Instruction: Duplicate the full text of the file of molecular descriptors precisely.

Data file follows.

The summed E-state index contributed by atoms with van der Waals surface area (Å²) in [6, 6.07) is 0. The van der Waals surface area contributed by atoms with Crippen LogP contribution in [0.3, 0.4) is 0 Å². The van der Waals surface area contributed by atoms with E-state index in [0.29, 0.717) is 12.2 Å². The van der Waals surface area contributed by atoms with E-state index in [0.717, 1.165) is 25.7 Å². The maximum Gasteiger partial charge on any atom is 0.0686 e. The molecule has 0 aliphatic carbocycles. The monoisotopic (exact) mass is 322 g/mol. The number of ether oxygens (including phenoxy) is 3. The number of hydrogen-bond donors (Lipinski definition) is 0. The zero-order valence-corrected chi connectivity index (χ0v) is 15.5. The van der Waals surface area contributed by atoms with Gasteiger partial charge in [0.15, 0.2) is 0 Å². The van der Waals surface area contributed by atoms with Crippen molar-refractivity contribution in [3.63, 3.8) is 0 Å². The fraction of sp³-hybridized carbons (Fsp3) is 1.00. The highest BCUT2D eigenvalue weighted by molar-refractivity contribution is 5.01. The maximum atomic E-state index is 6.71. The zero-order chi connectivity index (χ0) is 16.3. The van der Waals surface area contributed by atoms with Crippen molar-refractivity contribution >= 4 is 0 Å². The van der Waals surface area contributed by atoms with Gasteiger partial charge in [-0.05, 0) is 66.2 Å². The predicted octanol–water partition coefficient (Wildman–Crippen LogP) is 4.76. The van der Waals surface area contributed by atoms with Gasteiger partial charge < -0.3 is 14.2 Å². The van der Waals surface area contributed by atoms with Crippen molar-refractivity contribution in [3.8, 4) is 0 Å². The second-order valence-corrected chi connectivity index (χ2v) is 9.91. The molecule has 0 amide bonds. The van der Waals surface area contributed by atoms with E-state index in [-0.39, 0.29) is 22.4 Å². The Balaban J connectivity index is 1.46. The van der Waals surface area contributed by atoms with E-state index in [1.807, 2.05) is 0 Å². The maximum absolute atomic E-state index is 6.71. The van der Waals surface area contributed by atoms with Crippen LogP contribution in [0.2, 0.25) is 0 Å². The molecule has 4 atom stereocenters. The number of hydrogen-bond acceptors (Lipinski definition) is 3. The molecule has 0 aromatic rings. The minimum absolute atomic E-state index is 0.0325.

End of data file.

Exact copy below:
The summed E-state index contributed by atoms with van der Waals surface area (Å²) in [6, 6.07) is 0. The van der Waals surface area contributed by atoms with Crippen LogP contribution in [0.3, 0.4) is 0 Å². The van der Waals surface area contributed by atoms with E-state index in [0.29, 0.717) is 12.2 Å². The van der Waals surface area contributed by atoms with E-state index in [0.717, 1.165) is 25.7 Å². The maximum Gasteiger partial charge on any atom is 0.0686 e. The molecule has 0 aliphatic carbocycles. The monoisotopic (exact) mass is 322 g/mol. The number of ether oxygens (including phenoxy) is 3. The number of hydrogen-bond donors (Lipinski definition) is 0. The zero-order valence-corrected chi connectivity index (χ0v) is 15.5. The van der Waals surface area contributed by atoms with Gasteiger partial charge in [0.15, 0.2) is 0 Å². The van der Waals surface area contributed by atoms with Crippen molar-refractivity contribution in [3.63, 3.8) is 0 Å². The fraction of sp³-hybridized carbons (Fsp3) is 1.00. The highest BCUT2D eigenvalue weighted by molar-refractivity contribution is 5.01. The maximum atomic E-state index is 6.71. The zero-order chi connectivity index (χ0) is 16.3. The van der Waals surface area contributed by atoms with Crippen molar-refractivity contribution >= 4 is 0 Å². The van der Waals surface area contributed by atoms with Gasteiger partial charge in [-0.05, 0) is 66.2 Å². The predicted octanol–water partition coefficient (Wildman–Crippen LogP) is 4.76. The van der Waals surface area contributed by atoms with Gasteiger partial charge < -0.3 is 14.2 Å². The van der Waals surface area contributed by atoms with Crippen molar-refractivity contribution in [3.8, 4) is 0 Å². The second-order valence-corrected chi connectivity index (χ2v) is 9.91. The molecule has 0 amide bonds. The van der Waals surface area contributed by atoms with E-state index in [-0.39, 0.29) is 22.4 Å². The Balaban J connectivity index is 1.46. The van der Waals surface area contributed by atoms with E-state index in [1.807, 2.05) is 0 Å². The maximum absolute atomic E-state index is 6.71. The van der Waals surface area contributed by atoms with Crippen LogP contribution in [0.2, 0.25) is 0 Å². The molecule has 4 atom stereocenters. The number of hydrogen-bond acceptors (Lipinski definition) is 3. The molecule has 0 aromatic rings. The minimum absolute atomic E-state index is 0.0325.